Xu Bing

Pioneering Chinese contemporary artist Xu Bing (1955- ) was born in Chongqing, China and grew up in Beijing. His love of books and the written word came from his mother who was a researcher at Peking University and his father who was the head of the history department there. In 1975 he was sent to the countryside on the outskirts of Beijing as part of Mao Zedong’s Cultural Revolution. For two years he painted banners and other propaganda messages and he learned to appreciate Chinese characters and how they could be manipulated for political reasons. At the end of his time there he enrolled in the CAFA (Central Academy of Fine Arts) where he eventually became a professor. Some of his earliest works were censured by the Chinese government. This exposure to calligraphy, books, and the written work became important aspects of his later art.

Xu Bing, Book From the Sky, 1987, installation, 115’ scrolls, Blanton Museum, Austin, Texas,
8.1 Xu Bing, Book From the Sky, 1987, installation, 115’ scrolls, Blanton Museum, Austin, Texas, 2016.1

One of his first works of art was Book From the Sky. It is made of more than 4,000 characters which look like Chinese words, but are actually characters he invented. They may look real, but they do not convey meaning and they are useless. Like the governmental messages of the Cultural Revolution, they are nonsensical. The ceiling of his exhibition is draped with cloud like scrolls; the walls are covered with meaningless text, and the floor seems like waves of water covered with useless words. The installation space is set up to be peaceful and calming, but when the viewer realizes that it is all a trick and it has no meaning, the space is no longer calm, but bewildering. Amazingly each of the 4,000 glyphs is hand carved and then used to print the text on beautiful rice paper. So much care was taken to create the work, and yet it has no value. Bing’s work forces the viewer to re-evaluate the relationship between ideas and the written words we use to convey our ideas. The installation was only open for a few days, and it was then shut down by the Chinese government for its liberalism.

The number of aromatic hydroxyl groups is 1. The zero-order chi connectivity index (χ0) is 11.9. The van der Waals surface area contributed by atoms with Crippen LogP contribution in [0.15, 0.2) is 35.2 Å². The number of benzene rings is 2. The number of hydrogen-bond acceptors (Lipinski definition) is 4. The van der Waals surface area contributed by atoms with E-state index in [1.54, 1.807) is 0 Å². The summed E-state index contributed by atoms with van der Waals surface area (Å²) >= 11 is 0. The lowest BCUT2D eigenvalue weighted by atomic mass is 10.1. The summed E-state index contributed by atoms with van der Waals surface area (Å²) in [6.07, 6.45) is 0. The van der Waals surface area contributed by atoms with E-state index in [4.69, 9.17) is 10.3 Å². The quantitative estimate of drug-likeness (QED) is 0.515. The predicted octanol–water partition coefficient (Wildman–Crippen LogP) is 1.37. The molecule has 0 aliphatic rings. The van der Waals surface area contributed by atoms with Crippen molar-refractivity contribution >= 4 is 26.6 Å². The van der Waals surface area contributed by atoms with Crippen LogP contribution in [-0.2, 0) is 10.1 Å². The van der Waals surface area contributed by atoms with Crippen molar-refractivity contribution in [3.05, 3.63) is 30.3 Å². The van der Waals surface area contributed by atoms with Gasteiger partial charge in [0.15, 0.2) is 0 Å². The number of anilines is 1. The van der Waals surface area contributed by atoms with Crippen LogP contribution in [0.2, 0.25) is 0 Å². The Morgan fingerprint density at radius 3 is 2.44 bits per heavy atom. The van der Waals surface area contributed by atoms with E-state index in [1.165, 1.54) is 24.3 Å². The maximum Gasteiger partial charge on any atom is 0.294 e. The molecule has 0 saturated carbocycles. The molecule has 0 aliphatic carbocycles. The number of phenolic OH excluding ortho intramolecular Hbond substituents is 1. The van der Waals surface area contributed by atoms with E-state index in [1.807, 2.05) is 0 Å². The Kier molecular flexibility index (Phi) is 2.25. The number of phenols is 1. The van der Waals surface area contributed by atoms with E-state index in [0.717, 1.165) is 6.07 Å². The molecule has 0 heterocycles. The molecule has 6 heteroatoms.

In 1990 protestors for Democracy demonstrated in Tiananmen Square with up to a million people protesting against the Chinese government. Since Bing had already been criticized by the government for his radical bourgeois ideas, he and his family decided to leave China and move to the United States. They were invited to the University of Wisconsin-Madison, but Bing eventually moved to New York City. Bing returned to work in China in 2008, where he had to relearn how to be Chinese. The atmosphere and attitudes had changed, and he now felt he could return to teach at the CAFA, and give his students insight to the traditional as well as the modern ideas that he thought were important now. He is one of China’s best known artists and is leading the way for younger students to experiment with new ideas.

Xu Bing, Phoenix Feng, the male is 90’, female Huang 100’, installed in Cathedral of St. John the Devine, New York City, 2008.
8.2 Xu Bing, Phoenix Feng, the male is 90’, female Huang 100’, installed in Cathedral of St. John the Devine, New York City, 2008.2

Xu Bing visited construction sites in urban China and was appalled by the treatment of the migrant workers being used to build the modern buildings, which the workers would never be able to use. He had been asked to work on a glass atrium for a site, but instead he decided to use the leftover debris from the site to build two gigantic birds. The male bird, Feng, is 90 feet long and the female bird, Huang in 100 feet long. They are made of steel beams, tools, pipes, gears, and leftover safety gear and weigh more than twelve tons. The image above shows the two birds installed in the Cathedral Church of St. John the Divine in New York City in 2014. His birds are a social/political statement about the waste of modern construction methods and the treatment of migrant workers who are brought in to do the job and then sent on their way.

Xu Bing, Ghosts Pounding the Wall, 1990, Jinshanling, China
8.3 Xu Bing, Ghosts Pounding the Wall, 1990, Jinshanling, China.3

Bing created Ghosts Pounding the Wall with the help of a team of art students who helped him make rubbings from the Great Wall of China in Jinshanling. They used traditional Chinese methods to create 29 rubbings using ink on rice paper. The “words” rise high on the walls of the display area and seem to cascade downward as though to overwhelm the viewer. This was a political statement about the close minded Chinese government and their isolationist policies that have kept them out of the international world view.

Maya Lin

Maya Lin (1959-) was born in Athens, Ohio and attended Yale University. Her parents had migrated from China in the late 1940s and she did not feel like she was part of the Chinese culture. While still an undergraduate at Yale she submitted a design to the national competition for a planned Vietnam Veteran’s Memorial in Washington, D.C., and surprisingly, she won. When it was first built the monument was controversial because it did not contain bronze figures of war heroes. Eventually it became very popular with the public and the controversy has subsided. The memorial contains the names of the service men and women who died in the war. The shape of the memorial is dictated by the number of people who died each year, and it grows taller as the list increases. Young and old come to it to find their family members and friends, to take rubbings of their names, and to find some closure.